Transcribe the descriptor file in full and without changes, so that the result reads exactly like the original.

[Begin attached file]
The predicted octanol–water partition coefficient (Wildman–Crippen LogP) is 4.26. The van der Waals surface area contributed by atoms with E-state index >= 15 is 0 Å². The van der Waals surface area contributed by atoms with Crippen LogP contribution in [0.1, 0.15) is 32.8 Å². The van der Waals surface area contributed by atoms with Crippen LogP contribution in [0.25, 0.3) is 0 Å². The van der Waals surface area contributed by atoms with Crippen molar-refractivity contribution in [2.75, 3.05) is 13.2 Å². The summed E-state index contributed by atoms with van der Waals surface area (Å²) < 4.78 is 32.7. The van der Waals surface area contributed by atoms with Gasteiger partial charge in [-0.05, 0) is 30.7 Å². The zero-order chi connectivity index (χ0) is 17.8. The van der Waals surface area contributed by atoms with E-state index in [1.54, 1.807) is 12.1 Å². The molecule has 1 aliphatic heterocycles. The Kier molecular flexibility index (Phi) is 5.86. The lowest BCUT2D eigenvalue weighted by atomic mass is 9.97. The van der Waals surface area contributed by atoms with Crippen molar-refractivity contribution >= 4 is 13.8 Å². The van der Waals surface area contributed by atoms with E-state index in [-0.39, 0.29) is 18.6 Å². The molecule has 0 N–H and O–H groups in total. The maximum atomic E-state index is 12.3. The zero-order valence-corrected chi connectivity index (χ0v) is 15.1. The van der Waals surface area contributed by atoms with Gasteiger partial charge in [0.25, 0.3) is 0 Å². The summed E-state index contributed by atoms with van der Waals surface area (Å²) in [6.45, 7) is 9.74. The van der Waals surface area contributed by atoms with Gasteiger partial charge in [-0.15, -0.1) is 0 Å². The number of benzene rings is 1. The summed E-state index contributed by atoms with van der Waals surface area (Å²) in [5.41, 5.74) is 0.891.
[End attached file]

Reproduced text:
The predicted octanol–water partition coefficient (Wildman–Crippen LogP) is 4.26. The van der Waals surface area contributed by atoms with E-state index >= 15 is 0 Å². The van der Waals surface area contributed by atoms with Crippen LogP contribution in [0.1, 0.15) is 32.8 Å². The van der Waals surface area contributed by atoms with Crippen LogP contribution in [0.25, 0.3) is 0 Å². The van der Waals surface area contributed by atoms with Crippen molar-refractivity contribution in [2.75, 3.05) is 13.2 Å². The summed E-state index contributed by atoms with van der Waals surface area (Å²) < 4.78 is 32.7. The van der Waals surface area contributed by atoms with Gasteiger partial charge in [-0.05, 0) is 30.7 Å². The zero-order chi connectivity index (χ0) is 17.8. The van der Waals surface area contributed by atoms with E-state index in [1.54, 1.807) is 12.1 Å². The molecule has 1 aliphatic heterocycles. The Kier molecular flexibility index (Phi) is 5.86. The lowest BCUT2D eigenvalue weighted by atomic mass is 9.97. The van der Waals surface area contributed by atoms with Crippen molar-refractivity contribution >= 4 is 13.8 Å². The van der Waals surface area contributed by atoms with E-state index in [-0.39, 0.29) is 18.6 Å². The molecule has 0 N–H and O–H groups in total. The maximum atomic E-state index is 12.3. The zero-order valence-corrected chi connectivity index (χ0v) is 15.1. The van der Waals surface area contributed by atoms with Gasteiger partial charge in [0.25, 0.3) is 0 Å². The summed E-state index contributed by atoms with van der Waals surface area (Å²) in [6.45, 7) is 9.74. The van der Waals surface area contributed by atoms with Gasteiger partial charge in [-0.15, -0.1) is 0 Å². The number of benzene rings is 1. The summed E-state index contributed by atoms with van der Waals surface area (Å²) in [5.41, 5.74) is 0.891.